Tag: Thomas Hutchinson

Posted on

Thomas Hutchinson and His Letters

We often remember the controversy surrounding the Hutchinson Letters, which inspired many colonists to oppose the provincial government in Massachusetts, by talking about Benjamin Franklin (who found and sent the letters) and Samuel Adams (who helped publish them). Our memory of the letters’ author, Thomas Hutchinson, is often colored by a 1774 print by Paul Revere, […]

by Will Monk
Posted on

The Secrets of Samuel Dyer

As recounted in a previous article, in October 1774 a sailor named Samuel Dyer returned to Boston, accusing high officers of the British army of holding him captive, interrogating him about the Boston Tea Party, and shipping him off to London in irons. Unable to file a lawsuit for damages, Dyer attacked two army officers […]

by J. L. Bell
Posted on

Joseph Galloway’s Plan of Union

Late in September 1774 the Continental Congress was in the middle of an ongoing debate on the means that should be implemented to restore American rights. Most of the discussion was around methods of confrontation with Britain, embargoes, and non-consumption activities, as well as the breaking down of British law and order in the colonies. […]

by James M. Smith
Posted on

Election Sermons and Collective Identity in Massachusetts, 1760–1775

“It is Hoped that this People will Unitedly Exert Themselves:”[1] In August 1765, crowds gathered on the streets of Boston protesting Parliament’s Stamp Act, which they deemed a tyrannical effort to tax them against their consent. Eventually, protests turned destructive as rioters ransacked the home of Lt. Gov. Thomas Hutchinson. The violent outburst posed a […]

by Christopher Walton
Posted on

The First Efforts to Limit the African Slave Trade Arise in the American Revolution: Part 1 of 3, The New England Colonies

The American Revolution changed the way Americans viewed one of the world’s great tragedies: the African slave trade. The long march to end the slave trade and then slavery itself had to start somewhere, and a strong argument can be made that it started with the thirteen American colonies gaining independence from Great Britain, then […]

by Christian McBurney
Posted on

A Painter Abroad: John Singleton Copley Writes to His Wife

It may have been Henry Wadsworth Longfellow’s patriotic paean that belatedly canonized a heroic horseman as a key figure of the American Revolution, but it was John Singleton Copley who provided posterity with the definitive visual representation of the famous midnight rider. Seven years before Paul Revere spread the alarm through every Middlesex village and farm—and […]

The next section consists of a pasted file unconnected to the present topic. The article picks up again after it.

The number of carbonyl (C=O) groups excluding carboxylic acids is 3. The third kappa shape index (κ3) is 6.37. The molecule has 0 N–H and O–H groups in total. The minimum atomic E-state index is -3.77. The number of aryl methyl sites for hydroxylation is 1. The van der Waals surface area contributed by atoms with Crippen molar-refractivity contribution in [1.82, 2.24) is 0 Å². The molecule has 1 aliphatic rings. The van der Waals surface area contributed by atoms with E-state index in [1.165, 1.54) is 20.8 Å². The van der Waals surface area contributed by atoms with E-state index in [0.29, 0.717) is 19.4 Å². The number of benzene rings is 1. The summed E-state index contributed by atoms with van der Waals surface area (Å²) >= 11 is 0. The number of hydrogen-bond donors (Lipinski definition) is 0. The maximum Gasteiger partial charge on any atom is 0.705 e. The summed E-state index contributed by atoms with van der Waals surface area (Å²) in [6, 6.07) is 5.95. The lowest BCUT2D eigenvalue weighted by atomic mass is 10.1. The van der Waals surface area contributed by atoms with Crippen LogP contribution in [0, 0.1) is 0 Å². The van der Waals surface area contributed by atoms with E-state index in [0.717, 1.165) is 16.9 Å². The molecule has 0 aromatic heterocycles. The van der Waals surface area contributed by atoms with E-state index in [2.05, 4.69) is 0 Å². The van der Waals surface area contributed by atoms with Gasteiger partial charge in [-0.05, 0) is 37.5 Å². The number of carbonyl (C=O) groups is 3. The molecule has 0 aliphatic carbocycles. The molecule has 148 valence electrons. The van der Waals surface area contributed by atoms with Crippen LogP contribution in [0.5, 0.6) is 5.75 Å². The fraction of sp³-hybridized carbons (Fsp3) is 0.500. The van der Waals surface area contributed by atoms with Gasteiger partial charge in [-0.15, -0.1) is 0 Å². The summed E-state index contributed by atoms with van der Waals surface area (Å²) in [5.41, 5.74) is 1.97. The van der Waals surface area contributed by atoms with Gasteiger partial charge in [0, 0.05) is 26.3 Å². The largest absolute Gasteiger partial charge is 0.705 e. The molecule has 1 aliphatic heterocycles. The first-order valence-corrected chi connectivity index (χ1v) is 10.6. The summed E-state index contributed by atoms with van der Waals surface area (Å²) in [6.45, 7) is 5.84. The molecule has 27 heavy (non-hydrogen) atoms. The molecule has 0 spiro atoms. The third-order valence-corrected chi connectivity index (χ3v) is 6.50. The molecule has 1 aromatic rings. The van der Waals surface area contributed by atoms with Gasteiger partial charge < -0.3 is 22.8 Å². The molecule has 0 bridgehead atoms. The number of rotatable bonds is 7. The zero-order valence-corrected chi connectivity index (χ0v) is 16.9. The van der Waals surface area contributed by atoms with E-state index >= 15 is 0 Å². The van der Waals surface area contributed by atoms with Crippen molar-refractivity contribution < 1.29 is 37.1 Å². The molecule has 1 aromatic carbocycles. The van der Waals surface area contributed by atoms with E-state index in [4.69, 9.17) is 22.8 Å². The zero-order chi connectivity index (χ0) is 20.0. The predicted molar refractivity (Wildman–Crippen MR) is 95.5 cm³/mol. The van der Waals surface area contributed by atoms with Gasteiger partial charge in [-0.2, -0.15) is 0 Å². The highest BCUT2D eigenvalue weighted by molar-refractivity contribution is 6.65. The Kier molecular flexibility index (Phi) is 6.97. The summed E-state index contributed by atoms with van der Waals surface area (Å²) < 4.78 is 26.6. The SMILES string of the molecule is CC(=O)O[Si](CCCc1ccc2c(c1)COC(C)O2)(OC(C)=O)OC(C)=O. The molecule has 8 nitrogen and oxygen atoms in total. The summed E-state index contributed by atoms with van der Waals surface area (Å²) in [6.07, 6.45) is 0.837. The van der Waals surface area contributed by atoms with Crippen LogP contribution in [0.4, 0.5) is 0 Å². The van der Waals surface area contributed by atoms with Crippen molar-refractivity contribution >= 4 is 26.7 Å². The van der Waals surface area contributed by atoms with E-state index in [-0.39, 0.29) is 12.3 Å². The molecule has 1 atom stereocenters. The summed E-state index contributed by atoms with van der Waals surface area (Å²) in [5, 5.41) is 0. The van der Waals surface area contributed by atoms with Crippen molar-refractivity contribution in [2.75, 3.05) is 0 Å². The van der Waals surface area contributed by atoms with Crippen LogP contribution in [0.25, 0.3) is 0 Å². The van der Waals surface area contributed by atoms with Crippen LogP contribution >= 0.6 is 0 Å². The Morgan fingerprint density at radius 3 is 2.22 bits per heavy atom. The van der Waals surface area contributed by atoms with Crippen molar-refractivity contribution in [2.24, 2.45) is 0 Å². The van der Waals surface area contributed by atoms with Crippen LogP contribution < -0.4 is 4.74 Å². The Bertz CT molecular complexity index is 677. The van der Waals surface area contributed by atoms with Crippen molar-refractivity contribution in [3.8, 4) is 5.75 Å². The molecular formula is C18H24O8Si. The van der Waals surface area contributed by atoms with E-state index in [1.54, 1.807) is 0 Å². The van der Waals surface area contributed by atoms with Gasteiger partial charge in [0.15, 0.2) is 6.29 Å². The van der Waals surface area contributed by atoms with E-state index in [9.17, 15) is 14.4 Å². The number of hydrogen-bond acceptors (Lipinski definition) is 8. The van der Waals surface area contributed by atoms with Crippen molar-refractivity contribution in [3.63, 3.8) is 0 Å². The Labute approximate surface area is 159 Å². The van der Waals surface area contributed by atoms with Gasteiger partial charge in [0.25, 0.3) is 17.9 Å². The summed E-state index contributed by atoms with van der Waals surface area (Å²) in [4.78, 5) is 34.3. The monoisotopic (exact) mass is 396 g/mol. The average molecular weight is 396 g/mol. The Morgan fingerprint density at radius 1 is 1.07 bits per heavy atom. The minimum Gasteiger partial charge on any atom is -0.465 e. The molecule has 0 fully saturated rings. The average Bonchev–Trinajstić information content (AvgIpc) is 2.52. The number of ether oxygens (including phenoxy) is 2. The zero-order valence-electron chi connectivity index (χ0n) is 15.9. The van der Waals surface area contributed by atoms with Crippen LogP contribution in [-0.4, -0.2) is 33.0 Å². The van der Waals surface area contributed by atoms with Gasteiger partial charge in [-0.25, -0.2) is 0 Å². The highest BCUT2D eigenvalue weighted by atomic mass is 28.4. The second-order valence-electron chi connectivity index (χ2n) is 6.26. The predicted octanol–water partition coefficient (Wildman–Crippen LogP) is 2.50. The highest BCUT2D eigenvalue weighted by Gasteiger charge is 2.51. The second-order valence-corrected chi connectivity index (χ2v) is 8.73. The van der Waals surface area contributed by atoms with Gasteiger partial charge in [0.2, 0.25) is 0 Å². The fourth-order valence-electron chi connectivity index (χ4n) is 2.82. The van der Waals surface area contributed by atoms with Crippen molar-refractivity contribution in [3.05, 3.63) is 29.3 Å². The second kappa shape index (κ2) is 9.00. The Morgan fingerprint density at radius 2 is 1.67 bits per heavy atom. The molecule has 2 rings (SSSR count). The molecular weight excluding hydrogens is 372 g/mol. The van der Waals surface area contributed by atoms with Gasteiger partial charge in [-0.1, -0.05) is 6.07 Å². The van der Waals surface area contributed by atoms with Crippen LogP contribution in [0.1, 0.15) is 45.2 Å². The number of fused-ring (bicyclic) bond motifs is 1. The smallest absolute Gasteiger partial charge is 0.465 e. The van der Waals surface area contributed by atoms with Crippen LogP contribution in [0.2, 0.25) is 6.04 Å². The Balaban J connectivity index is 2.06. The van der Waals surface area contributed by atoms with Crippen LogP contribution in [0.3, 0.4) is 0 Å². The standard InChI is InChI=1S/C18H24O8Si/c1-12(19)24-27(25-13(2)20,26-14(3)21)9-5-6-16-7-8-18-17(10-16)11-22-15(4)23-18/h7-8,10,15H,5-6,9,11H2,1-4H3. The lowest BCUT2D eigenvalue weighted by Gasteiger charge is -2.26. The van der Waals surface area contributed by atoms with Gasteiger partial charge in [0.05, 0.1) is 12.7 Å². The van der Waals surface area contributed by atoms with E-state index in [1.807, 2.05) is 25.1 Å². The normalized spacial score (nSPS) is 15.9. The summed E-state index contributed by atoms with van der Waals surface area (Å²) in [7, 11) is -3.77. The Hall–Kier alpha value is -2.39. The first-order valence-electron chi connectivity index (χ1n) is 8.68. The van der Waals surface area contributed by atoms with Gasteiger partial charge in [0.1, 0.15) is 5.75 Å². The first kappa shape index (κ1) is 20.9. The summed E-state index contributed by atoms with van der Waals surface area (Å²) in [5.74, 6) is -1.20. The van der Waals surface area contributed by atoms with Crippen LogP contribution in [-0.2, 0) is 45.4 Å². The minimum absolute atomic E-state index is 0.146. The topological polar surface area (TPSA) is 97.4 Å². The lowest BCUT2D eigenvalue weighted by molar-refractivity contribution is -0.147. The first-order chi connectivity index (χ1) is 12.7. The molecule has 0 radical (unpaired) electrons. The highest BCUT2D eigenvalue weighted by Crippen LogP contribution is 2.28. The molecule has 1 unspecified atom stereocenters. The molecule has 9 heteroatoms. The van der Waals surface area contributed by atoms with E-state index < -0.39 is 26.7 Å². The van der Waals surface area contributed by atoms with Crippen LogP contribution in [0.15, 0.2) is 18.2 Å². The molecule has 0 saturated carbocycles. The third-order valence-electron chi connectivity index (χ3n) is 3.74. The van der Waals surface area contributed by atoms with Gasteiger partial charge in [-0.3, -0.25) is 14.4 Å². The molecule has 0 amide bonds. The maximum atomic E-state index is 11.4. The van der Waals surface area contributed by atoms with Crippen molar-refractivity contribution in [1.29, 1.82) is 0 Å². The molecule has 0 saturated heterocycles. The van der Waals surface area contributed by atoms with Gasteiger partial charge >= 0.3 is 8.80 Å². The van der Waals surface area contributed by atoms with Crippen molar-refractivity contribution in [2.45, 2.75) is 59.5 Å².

by Justin Ross Muchnick
Posted on

Historic Structures and Sites Worth Preserving?

A recent article mentioned Sidman’s Tavern in New Jersey, a building with strong connections to the American Revolution that is under threat of destruction. That compelled us to ask our contributors: “Which historical structure related to America’s founding that is currently not recognized by a foundation, group, or organization do you think deserves preservation?” While […]

by Editors
Posted on

The Tea that Survived the Boston Tea Party

The Boston Tea Party famously saw the destruction of the almost 300 chests worth of tea, tossed into the harbor by “Indians” on December 16, 1773. Initial reports described “the total destruction of the Teas aboard the Ships Dartmouth, William, & Eleanor and the Beaver”—the four ships bringing the East India Company’s tea to Boston in […]

by James R. Fichter
Posted on

Josiah Quincy, Jr.

Josiah Quincy, Jr.’s name is rarely mentioned in history books. This is because his name never appeared at the top of any leaderboard, that is, he was not a member of the Continental Congress, a military hero, a leader of a movement or group, or an author of an influential work, and because he died […]

by Bob Ruppert
Posted on

Benjamin Franklin: America’s First Whistleblower

Edward Snowden and the NSA documents. Julian Assange and the WikiLeaks diplomatic cables. Daniel Elsberg and the Pentagon papers. Benjamin Franklin and the Hutchinson letters? Snowden, Assange, and Elsberg all considered themselves to be self-appointed whistleblowers. Individuals who wanted to open governments by disclosing sensitive government documents. Without a doubt, all three started huge controversies […]

by John L. Smith, Jr.